Independence could be way ahead for Northern Ireland
NORTHERN Ireland is in danger of becoming a forgotten conflict. But to ignore the signs of strain on the Good Friday Agreement would be an act of immense folly by the Prime Minister.
Jeffrey Donaldson’s recent attempted coup within the Ulster Unionist Party damaged David Trimble’s leadership but did not destroy it. Later this week, Mr Donaldson will announce whether he and his band of followers will join the hardline refuseniks of the Democratic Unionist Party in leading a new wave of opposition to the agreement. Meanwhile, devolution remains suspended after allegations of spying at Stormont, while the prospect of fresh elections are undermined by the ongoing trial of the "Colombia Three". Add to that the murder of Johnny Adair’s right-hand man and the recent foiling of a dissident Republican plot to detonate a bomb larger than that used at Omagh and the pressures become clear.
This is not how it was meant to be. The Good Friday Agreement was an astonishing act of political negotiation. Although it necessarily fudged several key issues, it represented the best chance of a lasting peace, and a future determined by ordinary people, not the so-called "leaders" of political parties who have anchored their careers in hate and strife.
The theory behind the Agreement was that creating a peaceful environment would provide its own momentum and make the idea of returning to bombing campaigns unthinkable. Crucially, that period of grace would let democratic government take root and allow parties with alleged links to terror groups to enter the political mainstream.
The current absence of the Northern Ireland Assembly undermines that possibility. It creates a void in which those opposed to the agreement gain credence. The absence of the assembly erodes trust. Compromise becomes synonymous with defeat.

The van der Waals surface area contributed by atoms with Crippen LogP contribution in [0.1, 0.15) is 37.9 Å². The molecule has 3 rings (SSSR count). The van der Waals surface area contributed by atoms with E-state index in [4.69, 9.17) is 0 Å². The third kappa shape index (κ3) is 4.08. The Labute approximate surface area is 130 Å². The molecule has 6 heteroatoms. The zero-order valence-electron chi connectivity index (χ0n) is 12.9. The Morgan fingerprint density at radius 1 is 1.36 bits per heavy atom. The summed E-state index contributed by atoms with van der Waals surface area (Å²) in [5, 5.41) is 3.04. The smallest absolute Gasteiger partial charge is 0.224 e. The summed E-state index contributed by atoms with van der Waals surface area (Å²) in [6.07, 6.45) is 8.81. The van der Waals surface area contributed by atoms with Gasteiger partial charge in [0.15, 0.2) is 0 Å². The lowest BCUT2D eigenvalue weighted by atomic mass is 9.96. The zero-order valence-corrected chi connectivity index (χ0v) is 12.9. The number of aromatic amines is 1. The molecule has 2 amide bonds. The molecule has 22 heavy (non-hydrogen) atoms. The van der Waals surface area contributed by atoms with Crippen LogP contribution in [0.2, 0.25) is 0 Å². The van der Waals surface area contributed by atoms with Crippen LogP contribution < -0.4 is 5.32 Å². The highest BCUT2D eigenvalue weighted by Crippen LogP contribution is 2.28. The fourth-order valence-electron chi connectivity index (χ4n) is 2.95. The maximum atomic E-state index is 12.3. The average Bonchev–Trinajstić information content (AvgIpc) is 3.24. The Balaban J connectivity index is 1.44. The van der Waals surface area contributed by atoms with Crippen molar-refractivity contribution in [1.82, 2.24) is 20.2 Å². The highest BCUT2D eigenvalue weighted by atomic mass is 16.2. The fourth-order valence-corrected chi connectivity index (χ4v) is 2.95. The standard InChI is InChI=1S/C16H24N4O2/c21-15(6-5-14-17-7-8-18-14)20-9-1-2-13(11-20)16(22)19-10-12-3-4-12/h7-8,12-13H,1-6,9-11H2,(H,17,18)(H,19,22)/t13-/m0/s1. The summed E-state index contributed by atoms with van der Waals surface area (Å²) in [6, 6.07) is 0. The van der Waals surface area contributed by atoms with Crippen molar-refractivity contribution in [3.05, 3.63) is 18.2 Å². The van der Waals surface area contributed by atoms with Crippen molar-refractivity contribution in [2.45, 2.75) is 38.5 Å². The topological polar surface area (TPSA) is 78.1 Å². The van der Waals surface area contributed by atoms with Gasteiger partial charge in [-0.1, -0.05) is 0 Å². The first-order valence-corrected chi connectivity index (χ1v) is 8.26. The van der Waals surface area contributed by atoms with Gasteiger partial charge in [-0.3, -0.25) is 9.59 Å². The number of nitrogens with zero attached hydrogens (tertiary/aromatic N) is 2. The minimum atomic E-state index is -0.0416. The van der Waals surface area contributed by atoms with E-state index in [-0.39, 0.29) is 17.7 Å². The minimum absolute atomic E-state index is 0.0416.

But even when these issues are resolved, there is nothing in the agreement which makes reaching a solution inevitable. The agreement was remarkable in that it successfully parked the constitutional question. The principle of consent was enshrined, ensuring no change to the status of Northern Ireland until the majority voted for such a change. In return, the Republic of Ireland dropped its territorial claim to the six counties in the north.
But that position is sustainable only for the short term. With the Protestant majority being eroded, according to the latest census, the demographics suggest that the political entity of Northern Ireland is living on borrowed time. And that is where the problems really start.
If the majority in Northern Ireland eventually vote for unification with the south, we are faced with an inevitably threatened and bitter Unionist community in the north. Surely even the most optimistic of us would not imagine that the process of unification would be bloodless. Is exchanging one threatened minority for another really going to represent a step forward?
I do not denigrate the Good Friday Agreement. It represented the best possible conclusion of discussions between those with polar opposite views. It bought time and created the breathing space to give democratic politics a chance. But what it could not achieve was a resolution of the Irish question. That, we are all now agreed, is a matter for the people of the six counties.
And it is in that context that an old idea - independence for Northern Ireland - may be worth revisiting. Cabinet papers released a few years ago revealed that this proposal was mooted, and rejected, by James Callaghan when he was Home Secretary in 1969. But in the new Europe of regional, and potentially federal, government, is it an idea that should be considered again?
It is likely that the regions and nations of the United Kingdom will seek a stronger and more direct voice in the European Union. Certainly, that is one key plank to emerge from the recent European Convention. Surely that context creates an opportunity for tackling the Northern Ireland problem in a new way? The answer to the question "Do you want to be part of the UK or the Republic of Ireland?" could be "neither". It is an option which might give the majority of ordinary voters - Catholic and Protestant - a genuine, modern alternative.
By concentrating on how best to co-operate with the regions and nations of the British Isles within Europe, the focus shifts from the poisonous insular world of Northern Ireland politics to more normal issues of trade, employment and inward investment. The growth of a distinct Northern Irish identity may yet prove vital to resolving the constitutional question.
The principle of consent needs to be about more than which threatened minority loses out.
Instead, it can be a positive choice for the people of Northern Ireland - a chance to look at the entire spectrum of available choices and to select that which offers a prosperous and peaceful future, rather than pick one of the two traditional and inevitably divisive options.
It is a resolution in which no side wins. Consequently, it is a solution which no side yet advocates. In the complex world of Northern Ireland politics, that is precisely why it just might work.
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